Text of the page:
BY EMEKA EJERE
Efforts to revitalize Nigeria’s mining sector received a prominent boost on Friday when the Executive Secretary, Solid Mineral Development Fund, Hajia Fatima Shinkafi, disclosed the Fund’s proposed investment of $500 million in the sector.
Shinkafi, who made this known during a presentation on financing operations in the mining sector, as part of the just concluded 2020 Nigeria Mining Week, assured that the Fund will also unlock $1.5 billion of investment as it is poised to promote private sector-led investments.
Nigeria has sizable untapped deposits of metals, including iron ore, gold, zinc and lead, but almost all extraction is done on a small-scale or manual basis. Available statistics show that Nigeria’s gold valued at $1.3 billion has been illegally taken to Dubai in the last two years as informal exports indicate tremendous potential of $2.2 billion worth of gold, tin and lead illegally exported out of Nigeria from 2016 to 2018.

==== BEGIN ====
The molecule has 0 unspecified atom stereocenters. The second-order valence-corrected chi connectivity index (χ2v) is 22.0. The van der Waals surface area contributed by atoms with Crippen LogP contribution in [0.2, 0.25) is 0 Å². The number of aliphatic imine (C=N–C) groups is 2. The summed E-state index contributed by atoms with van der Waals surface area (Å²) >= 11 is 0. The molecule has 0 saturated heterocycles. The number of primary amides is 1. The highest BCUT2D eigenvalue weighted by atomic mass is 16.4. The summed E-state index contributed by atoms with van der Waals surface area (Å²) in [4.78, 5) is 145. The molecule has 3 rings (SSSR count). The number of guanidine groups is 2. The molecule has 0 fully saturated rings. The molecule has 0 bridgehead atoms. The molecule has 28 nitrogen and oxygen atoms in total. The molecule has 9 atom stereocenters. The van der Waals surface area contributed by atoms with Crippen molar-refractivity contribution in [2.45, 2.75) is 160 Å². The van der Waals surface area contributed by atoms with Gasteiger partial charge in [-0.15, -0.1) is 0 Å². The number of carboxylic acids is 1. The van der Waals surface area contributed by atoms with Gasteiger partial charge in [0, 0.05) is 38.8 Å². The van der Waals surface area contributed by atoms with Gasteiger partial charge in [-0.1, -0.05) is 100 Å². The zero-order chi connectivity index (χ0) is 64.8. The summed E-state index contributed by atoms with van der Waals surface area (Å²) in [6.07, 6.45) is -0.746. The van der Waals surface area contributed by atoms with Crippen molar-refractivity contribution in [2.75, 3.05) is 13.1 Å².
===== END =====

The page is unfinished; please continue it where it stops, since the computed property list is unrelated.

It is also on record that Nigeria’s artisanal gold production has almost doubled since 2015 without any major investment recorded during the period under review. Till date, the country only produces just two per cent of the total gold production volumes with an estimated 84 metric tonnes in Africa.
The Nigeria Mining Week has established itself over the past five years as the preferred mining showcase for technology providers where business happens. It is the one annual B2B gathering for the entire mining value chain in Nigeria where the hot issues get tackled and has become a key driver for the industry to leap forward.
The annual gathering aims at providing support for the development of the local workforce and the mechanisation of the industry and facilitating the dialogue between private and public sectors across the value chain, to boost the future of mining in Nigeria through collaboration and partnerships.